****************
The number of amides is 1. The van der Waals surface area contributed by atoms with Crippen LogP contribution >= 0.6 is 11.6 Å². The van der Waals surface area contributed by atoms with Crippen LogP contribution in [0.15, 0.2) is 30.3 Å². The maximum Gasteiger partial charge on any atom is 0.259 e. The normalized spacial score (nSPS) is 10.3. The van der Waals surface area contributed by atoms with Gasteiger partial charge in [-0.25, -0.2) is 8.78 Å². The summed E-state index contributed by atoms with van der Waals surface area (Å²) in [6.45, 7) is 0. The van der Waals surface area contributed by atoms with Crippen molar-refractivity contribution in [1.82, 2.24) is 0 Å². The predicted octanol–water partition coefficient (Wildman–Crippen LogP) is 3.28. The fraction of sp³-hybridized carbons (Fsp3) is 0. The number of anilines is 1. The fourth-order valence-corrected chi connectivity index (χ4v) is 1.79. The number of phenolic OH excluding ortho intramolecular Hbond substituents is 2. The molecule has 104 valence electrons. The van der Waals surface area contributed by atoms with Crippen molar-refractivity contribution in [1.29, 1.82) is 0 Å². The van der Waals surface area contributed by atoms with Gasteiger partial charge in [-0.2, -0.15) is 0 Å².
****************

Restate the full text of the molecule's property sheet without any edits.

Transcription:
The number of amides is 1. The van der Waals surface area contributed by atoms with Crippen LogP contribution >= 0.6 is 11.6 Å². The van der Waals surface area contributed by atoms with Crippen LogP contribution in [0.15, 0.2) is 30.3 Å². The maximum Gasteiger partial charge on any atom is 0.259 e. The normalized spacial score (nSPS) is 10.3. The van der Waals surface area contributed by atoms with Gasteiger partial charge in [-0.25, -0.2) is 8.78 Å². The summed E-state index contributed by atoms with van der Waals surface area (Å²) in [6.45, 7) is 0. The van der Waals surface area contributed by atoms with Crippen molar-refractivity contribution in [1.82, 2.24) is 0 Å². The predicted octanol–water partition coefficient (Wildman–Crippen LogP) is 3.28. The fraction of sp³-hybridized carbons (Fsp3) is 0. The number of anilines is 1. The fourth-order valence-corrected chi connectivity index (χ4v) is 1.79. The number of phenolic OH excluding ortho intramolecular Hbond substituents is 2. The molecule has 104 valence electrons. The van der Waals surface area contributed by atoms with Crippen molar-refractivity contribution in [1.29, 1.82) is 0 Å². The van der Waals surface area contributed by atoms with Gasteiger partial charge in [-0.2, -0.15) is 0 Å².